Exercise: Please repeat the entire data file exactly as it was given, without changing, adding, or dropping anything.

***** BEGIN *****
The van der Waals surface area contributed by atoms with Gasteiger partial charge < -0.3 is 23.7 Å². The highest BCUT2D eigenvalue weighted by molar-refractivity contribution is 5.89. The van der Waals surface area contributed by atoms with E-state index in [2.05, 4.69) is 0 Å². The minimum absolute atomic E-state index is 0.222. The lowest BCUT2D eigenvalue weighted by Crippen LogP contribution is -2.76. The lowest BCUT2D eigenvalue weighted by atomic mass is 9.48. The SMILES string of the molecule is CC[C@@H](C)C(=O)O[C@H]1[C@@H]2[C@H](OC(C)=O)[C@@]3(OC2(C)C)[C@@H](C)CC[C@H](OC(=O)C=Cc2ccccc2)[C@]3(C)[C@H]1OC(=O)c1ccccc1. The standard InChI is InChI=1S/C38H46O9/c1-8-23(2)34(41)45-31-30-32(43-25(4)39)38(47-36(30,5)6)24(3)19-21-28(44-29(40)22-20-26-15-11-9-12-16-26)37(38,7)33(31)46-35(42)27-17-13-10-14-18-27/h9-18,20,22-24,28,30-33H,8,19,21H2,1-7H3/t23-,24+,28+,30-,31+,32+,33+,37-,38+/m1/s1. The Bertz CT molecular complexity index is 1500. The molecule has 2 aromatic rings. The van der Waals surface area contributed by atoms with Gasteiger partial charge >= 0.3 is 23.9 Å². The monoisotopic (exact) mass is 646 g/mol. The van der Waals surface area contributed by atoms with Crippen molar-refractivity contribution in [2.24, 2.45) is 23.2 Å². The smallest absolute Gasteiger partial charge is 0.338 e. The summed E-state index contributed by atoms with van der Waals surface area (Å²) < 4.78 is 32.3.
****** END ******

The van der Waals surface area contributed by atoms with Gasteiger partial charge < -0.3 is 23.7 Å². The highest BCUT2D eigenvalue weighted by molar-refractivity contribution is 5.89. The van der Waals surface area contributed by atoms with E-state index in [2.05, 4.69) is 0 Å². The minimum absolute atomic E-state index is 0.222. The lowest BCUT2D eigenvalue weighted by Crippen LogP contribution is -2.76. The lowest BCUT2D eigenvalue weighted by atomic mass is 9.48. The SMILES string of the molecule is CC[C@@H](C)C(=O)O[C@H]1[C@@H]2[C@H](OC(C)=O)[C@@]3(OC2(C)C)[C@@H](C)CC[C@H](OC(=O)C=Cc2ccccc2)[C@]3(C)[C@H]1OC(=O)c1ccccc1. The standard InChI is InChI=1S/C38H46O9/c1-8-23(2)34(41)45-31-30-32(43-25(4)39)38(47-36(30,5)6)24(3)19-21-28(44-29(40)22-20-26-15-11-9-12-16-26)37(38,7)33(31)46-35(42)27-17-13-10-14-18-27/h9-18,20,22-24,28,30-33H,8,19,21H2,1-7H3/t23-,24+,28+,30-,31+,32+,33+,37-,38+/m1/s1. The Bertz CT molecular complexity index is 1500. The molecule has 2 aromatic rings. The van der Waals surface area contributed by atoms with Gasteiger partial charge >= 0.3 is 23.9 Å². The monoisotopic (exact) mass is 646 g/mol. The van der Waals surface area contributed by atoms with Crippen molar-refractivity contribution in [2.24, 2.45) is 23.2 Å². The smallest absolute Gasteiger partial charge is 0.338 e. The summed E-state index contributed by atoms with van der Waals surface area (Å²) < 4.78 is 32.3.